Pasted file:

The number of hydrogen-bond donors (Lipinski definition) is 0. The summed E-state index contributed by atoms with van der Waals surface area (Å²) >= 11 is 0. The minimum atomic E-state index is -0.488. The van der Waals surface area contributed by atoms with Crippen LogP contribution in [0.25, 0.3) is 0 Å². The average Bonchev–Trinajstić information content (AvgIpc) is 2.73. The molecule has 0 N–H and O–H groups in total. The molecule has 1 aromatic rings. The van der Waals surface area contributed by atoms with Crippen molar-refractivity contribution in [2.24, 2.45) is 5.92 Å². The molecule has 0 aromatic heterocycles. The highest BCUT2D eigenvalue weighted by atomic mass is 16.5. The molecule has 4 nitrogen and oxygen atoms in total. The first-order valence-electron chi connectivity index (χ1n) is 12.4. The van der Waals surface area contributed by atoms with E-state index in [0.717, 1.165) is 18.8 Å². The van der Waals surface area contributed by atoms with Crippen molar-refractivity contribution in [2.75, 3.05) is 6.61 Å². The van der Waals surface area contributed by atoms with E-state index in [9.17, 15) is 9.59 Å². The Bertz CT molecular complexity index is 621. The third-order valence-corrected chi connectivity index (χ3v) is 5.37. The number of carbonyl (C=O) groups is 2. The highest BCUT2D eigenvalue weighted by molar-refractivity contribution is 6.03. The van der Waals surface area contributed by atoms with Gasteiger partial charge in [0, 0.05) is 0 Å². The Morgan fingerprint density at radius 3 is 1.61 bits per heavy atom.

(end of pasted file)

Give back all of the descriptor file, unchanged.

The number of hydrogen-bond donors (Lipinski definition) is 0. The summed E-state index contributed by atoms with van der Waals surface area (Å²) >= 11 is 0. The minimum atomic E-state index is -0.488. The van der Waals surface area contributed by atoms with Crippen LogP contribution in [0.25, 0.3) is 0 Å². The average Bonchev–Trinajstić information content (AvgIpc) is 2.73. The molecule has 0 N–H and O–H groups in total. The molecule has 1 aromatic rings. The van der Waals surface area contributed by atoms with Crippen molar-refractivity contribution in [2.24, 2.45) is 5.92 Å². The molecule has 0 aromatic heterocycles. The highest BCUT2D eigenvalue weighted by atomic mass is 16.5. The molecule has 4 nitrogen and oxygen atoms in total. The first-order valence-electron chi connectivity index (χ1n) is 12.4. The van der Waals surface area contributed by atoms with E-state index in [0.717, 1.165) is 18.8 Å². The van der Waals surface area contributed by atoms with Crippen molar-refractivity contribution in [2.75, 3.05) is 6.61 Å². The van der Waals surface area contributed by atoms with E-state index in [9.17, 15) is 9.59 Å². The Bertz CT molecular complexity index is 621. The third-order valence-corrected chi connectivity index (χ3v) is 5.37. The number of carbonyl (C=O) groups is 2. The highest BCUT2D eigenvalue weighted by molar-refractivity contribution is 6.03. The van der Waals surface area contributed by atoms with Gasteiger partial charge in [0, 0.05) is 0 Å². The Morgan fingerprint density at radius 3 is 1.61 bits per heavy atom.